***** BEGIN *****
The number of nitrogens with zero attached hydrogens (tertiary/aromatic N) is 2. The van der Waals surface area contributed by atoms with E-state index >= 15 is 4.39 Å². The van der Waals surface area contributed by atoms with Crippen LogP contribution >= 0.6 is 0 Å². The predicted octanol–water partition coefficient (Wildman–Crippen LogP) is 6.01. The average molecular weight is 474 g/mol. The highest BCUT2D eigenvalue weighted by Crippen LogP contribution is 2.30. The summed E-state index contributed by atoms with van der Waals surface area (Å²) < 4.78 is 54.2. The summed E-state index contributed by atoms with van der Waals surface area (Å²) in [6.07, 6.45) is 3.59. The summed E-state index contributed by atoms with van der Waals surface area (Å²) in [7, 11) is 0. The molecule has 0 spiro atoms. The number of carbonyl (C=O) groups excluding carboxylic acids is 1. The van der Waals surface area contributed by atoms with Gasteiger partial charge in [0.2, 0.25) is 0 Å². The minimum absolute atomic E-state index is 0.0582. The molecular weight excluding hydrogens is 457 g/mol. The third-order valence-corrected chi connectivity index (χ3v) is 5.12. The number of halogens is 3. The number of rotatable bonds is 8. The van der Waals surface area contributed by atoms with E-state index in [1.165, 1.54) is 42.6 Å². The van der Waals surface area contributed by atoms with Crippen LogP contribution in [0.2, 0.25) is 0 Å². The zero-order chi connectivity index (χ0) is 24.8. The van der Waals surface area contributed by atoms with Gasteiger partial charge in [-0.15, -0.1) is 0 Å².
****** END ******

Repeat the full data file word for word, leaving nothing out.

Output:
The number of nitrogens with zero attached hydrogens (tertiary/aromatic N) is 2. The van der Waals surface area contributed by atoms with E-state index >= 15 is 4.39 Å². The van der Waals surface area contributed by atoms with Crippen LogP contribution >= 0.6 is 0 Å². The predicted octanol–water partition coefficient (Wildman–Crippen LogP) is 6.01. The average molecular weight is 474 g/mol. The highest BCUT2D eigenvalue weighted by Crippen LogP contribution is 2.30. The summed E-state index contributed by atoms with van der Waals surface area (Å²) < 4.78 is 54.2. The summed E-state index contributed by atoms with van der Waals surface area (Å²) in [6.07, 6.45) is 3.59. The summed E-state index contributed by atoms with van der Waals surface area (Å²) in [7, 11) is 0. The molecule has 0 spiro atoms. The number of carbonyl (C=O) groups excluding carboxylic acids is 1. The van der Waals surface area contributed by atoms with Gasteiger partial charge in [0.2, 0.25) is 0 Å². The minimum absolute atomic E-state index is 0.0582. The molecular weight excluding hydrogens is 457 g/mol. The third-order valence-corrected chi connectivity index (χ3v) is 5.12. The number of halogens is 3. The number of rotatable bonds is 8. The van der Waals surface area contributed by atoms with E-state index in [1.165, 1.54) is 42.6 Å². The van der Waals surface area contributed by atoms with Crippen LogP contribution in [0.2, 0.25) is 0 Å². The zero-order chi connectivity index (χ0) is 24.8. The van der Waals surface area contributed by atoms with Gasteiger partial charge in [-0.15, -0.1) is 0 Å².